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In physics, the pomeron is a Regge trajectory — a family of particles with increasing spin — postulated in 1961 to explain the slowly rising cross section of hadronic collisions at high energies.[1] It is named after Isaak Pomeranchuk.

Overview

While other trajectories lead to falling cross sections, the pomeron can lead to logarithmically rising cross sections — which, experimentally, are approximately constant ones. The identification of the pomeron and the prediction of its properties was a major success of the Regge theory of strong interaction phenomenology. In later years, a BFKL pomeron[1] was derived in further kinematic regimes from perturbative calculations in QCD, but its relationship to the pomeron seen in soft high energy scattering is still not fully understood.

One consequence of the pomeron hypothesis is that the cross sections of proton–proton and proton–antiproton scattering should be equal at high enough energies. This was demonstrated by the Soviet physicist Isaak Pomeranchuk by analytic continuation assuming only that the cross sections do not fall. The pomeron itself was introduced by Vladimir Gribov, and it incorporated this theorem into Regge theory. Geoffrey Chew and Steven Frautschi introduced the pomeron in the West. The modern interpretation of Pomeranchuk's theorem is that the pomeron has no conserved charges—the particles on this trajectory have the quantum numbers of the vacuum.

The pomeron was well accepted in the 1960s despite the fact that the measured cross sections of proton–proton and proton–antiproton scattering at the energies then available were unequal.

The pomeron carries no charges. The absence of electric charge implies that pomeron exchange does not lead to the usual shower of Cherenkov radiation, while the absence of color charge implies that such events do not radiate pions.

This is in accord with experimental observation. In high energy proton–proton and proton–antiproton collisions in which it is believed that pomerons have been exchanged, a rapidity gap is often observed: This is a large angular region in which no outgoing particles are detected.
Odderon

The odderon, the counterpart of the pomeron that carries odd charge parity was introduced in 1973 by Leszek Łukaszuk and Basarab Nicolescu.[2] It was potentially observed only in 2017 by the TOTEM experiment at the LHC.[3] Odderon exists in QCD as compound state of 3 reggeized gluons.[4]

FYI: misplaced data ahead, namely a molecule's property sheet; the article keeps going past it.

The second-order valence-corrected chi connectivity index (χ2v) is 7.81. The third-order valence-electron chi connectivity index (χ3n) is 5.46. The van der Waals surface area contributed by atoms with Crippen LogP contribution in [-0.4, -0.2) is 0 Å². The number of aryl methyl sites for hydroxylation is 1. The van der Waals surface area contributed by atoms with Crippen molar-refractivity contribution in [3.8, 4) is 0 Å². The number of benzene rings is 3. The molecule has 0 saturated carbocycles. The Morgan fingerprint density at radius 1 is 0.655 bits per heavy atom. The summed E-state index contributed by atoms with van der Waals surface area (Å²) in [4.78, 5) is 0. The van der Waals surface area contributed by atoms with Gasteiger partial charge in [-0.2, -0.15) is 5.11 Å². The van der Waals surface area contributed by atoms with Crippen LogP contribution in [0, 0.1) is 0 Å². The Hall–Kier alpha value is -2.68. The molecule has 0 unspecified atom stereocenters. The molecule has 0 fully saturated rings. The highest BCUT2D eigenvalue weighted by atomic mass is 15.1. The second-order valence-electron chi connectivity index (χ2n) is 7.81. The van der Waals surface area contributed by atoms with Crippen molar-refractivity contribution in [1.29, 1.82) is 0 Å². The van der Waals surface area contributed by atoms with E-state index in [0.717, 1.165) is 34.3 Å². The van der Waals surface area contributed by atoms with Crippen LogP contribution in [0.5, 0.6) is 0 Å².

String theory

In early particle physics, the 'pomeron sector' was what is now called the 'closed string sector' while what was called the 'reggeon sector' is now the 'open string theory'.

Giuseppe Cocconi

References

Levin, E. (1997). "Everything about reggeons. Part I: Reggeons in "soft" interaction".arXiv:hep-ph/9710546.
Łukaszuk, Leszek; Nicolescu, Basarab (1973). "A possible interpretation of pp rising total cross-sections". Lettere al Nuovo Cimento. 8 (7): 405–413. doi:10.1007/bf02824484.
Martynov, Evgenij; Nicolescu, Basarab (2018). "Did TOTEM experiment discover the Odderon?". Physics Letters B. 778: 414–418.arXiv:1711.03288. Bibcode:2018PhLB..778..414M. doi:10.1016/j.physletb.2018.01.054.

Martynov, Evgenij; Nicolescu, Basarab (March 2018). "Did TOTEM experiment discover the Odderon?". Physics Letters B. 778: 414–418.arXiv:1711.03288. Bibcode:2018PhLB..778..414M. doi:10.1016/j.physletb.2018.01.054. ISSN 0370-2693.

Nachtmann, Otto (2003). "Pomeron Physics and QCD". New Trends in Hera Physics. pp. 253–267.arXiv:hep-ph/0312279. Bibcode:2004nthp.conf..253N. doi:10.1142/9789812702722_0023. ISBN 978-981-238-835-3.
Donnachie, Sandy; Dosch, H. Günter; Landshoff, Peter V.; Nachtmann, Otto (2002). Pomeron Physics and QCD. Cambridge Monographs on Particle Physics, Nuclear Physics and Cosmology. Cambridge University Press. ISBN 978-0-521-78039-1.

Pomerons at Fermilab

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